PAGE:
“In this time of unprecedented challenges, I find it’s ok to let go of normal expectations,” advises Sarah Sanford, one of the Art Division’s newest faculty members. After having transitioned to teaching online during the last spring quarter when COVID restrictions were being put in place, she tells her students to try their best, be flexible, stay open to possibilities and, perhaps most importantly, maintain a sense of humor.
Sanford knows all too well what it means to switch gears without missing a beat. An artist whose work has been exhibited nationally and internationally, she studied art education at the joint program of Case Western Reserve University and The Cleveland Institute of Art, the Lacoste School of the Arts, France, and then lived in Scotland for several years while earning her MFA in printmaking at the Edinburgh College of Art. Her practice incorporates photography, printmaking, drawing and installation to create hidden worlds of biological landscapes and scientific abstractions.
One of six children who had an idyllic childhood in Kalamazoo, Michigan, Sanford became known in her family as the “artistic one” and convinced her parents to enroll her at the Kalamazoo Art Institute. She also has fond memories of writing plays and creating stage sets and costumes. “We would work on whole productions and then perform them for our parents and the rest of the neighborhood,” she says. “Little kids would play special parts, while us older kids would take the lead roles and direct. In some ways these early acts would reveal my path into becoming a teacher. I have always loved the mixing of creative entities in unstructured play that lead to creating something new and unique. I believe that freedom of creativity heightened my love and early desire to be an artist.”
Ironically, Sanford’s twin sister is a math teacher which might explain why, as an artist, Sanford has also been drawn to science and exploring genomics, cell biology and the ecological impacts of climate change.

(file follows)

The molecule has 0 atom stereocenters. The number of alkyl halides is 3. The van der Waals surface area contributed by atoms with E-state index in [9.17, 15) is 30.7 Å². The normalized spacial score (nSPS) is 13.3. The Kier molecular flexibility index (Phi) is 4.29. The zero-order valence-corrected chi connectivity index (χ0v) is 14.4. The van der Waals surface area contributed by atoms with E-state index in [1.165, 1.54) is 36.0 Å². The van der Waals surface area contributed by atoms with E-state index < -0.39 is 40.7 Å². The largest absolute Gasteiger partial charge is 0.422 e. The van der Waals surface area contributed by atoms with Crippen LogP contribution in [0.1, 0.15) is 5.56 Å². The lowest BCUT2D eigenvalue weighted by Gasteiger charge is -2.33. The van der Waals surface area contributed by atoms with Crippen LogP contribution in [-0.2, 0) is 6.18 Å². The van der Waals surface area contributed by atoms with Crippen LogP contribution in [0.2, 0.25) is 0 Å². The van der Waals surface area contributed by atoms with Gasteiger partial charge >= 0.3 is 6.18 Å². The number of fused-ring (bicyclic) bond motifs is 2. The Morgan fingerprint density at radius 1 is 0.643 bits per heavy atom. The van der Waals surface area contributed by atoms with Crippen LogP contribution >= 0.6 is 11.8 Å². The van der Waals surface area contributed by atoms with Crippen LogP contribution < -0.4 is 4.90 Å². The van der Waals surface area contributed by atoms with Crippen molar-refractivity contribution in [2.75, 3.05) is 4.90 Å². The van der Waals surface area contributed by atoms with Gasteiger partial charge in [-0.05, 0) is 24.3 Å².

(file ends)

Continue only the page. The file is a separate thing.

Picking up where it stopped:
“My interest in the crossovers between art and science also came at an early age,” remembers Sanford. “My father is a retired physician, and I recall around the age of 10 or so being drawn to the covers of his JAMA (Journal of the American Medical Association) magazines. I gradually looked deeper inside these journals and fell in love with the images from different research articles, in particular microscopic imagery….I was immediately fascinated with this interior world that lies inside us. I have been intrigued with such complex structures ever since, and my work continues to explore our microcosmic and macrocosmic worlds.”
Another personal link to the sciences includes her husband, Jeremy Sanford, who is a professor of molecular, cell & developmental biology at UC Santa Cruz. They moved to Santa Cruz in 2008 when he took the faculty position and immediately fell in love with the area, settling in Bonny Doon which reminded them of their time in Scotland.
Sarah Sanford actually started teaching part-time at UCSC ten years ago when she proposed a new course called Introduction to Silkscreen. “Over the years, with the continued help of print faculty and staff, I have had the wonderful opportunity to design and help build this area within the department and watch it grow,” she says.
Inspired by nature, Sanford is attracted to the ethereal characteristics of light and it changes everyday scenes. “Photography offers a view through the lens that allows me to crop and contain the visual areas I want to focus on. Printmaking in general provides certain boundaries, yet opportunity is always there throughout the process to reconfigure through the manipulation of matrices and such,” she says.
She appreciates teaching at UC Santa Cruz due to its mix of tradition and innovation, and how her individual voice and expertise are valued. “Looking ahead, this makes it an exciting place to be and a place I want to grow in my career as an artist and art educator.”
As a mother of two, she’s discovering the challenges that working parents are facing with work/life/career balancing, especially during the restrictions of a living in a pandemic. But Sanford remains optimistic and sees it as a growth opportunity, allowing for gaining new perspectives that can stretch one’s abilities.
“Any challenging situation brings growth. Limitations teach you to re-think and gain new perspective and this ultimately expands your abilities and mindset,” she observes.
As she continues with her art practice that interfaces art and science, Sanford’s insight into such seemingly different disciplines further informs her work. “Although our practices and instrumentation may be different, there is an appreciation that happens when we understand underlying mechanisms,” Sanford explains. “Artists bring appreciation to those mechanisms by offering new and different perspectives through works of art. Not merely here to re-represent them, but to reveal new and deeper connections to how we understand our world.”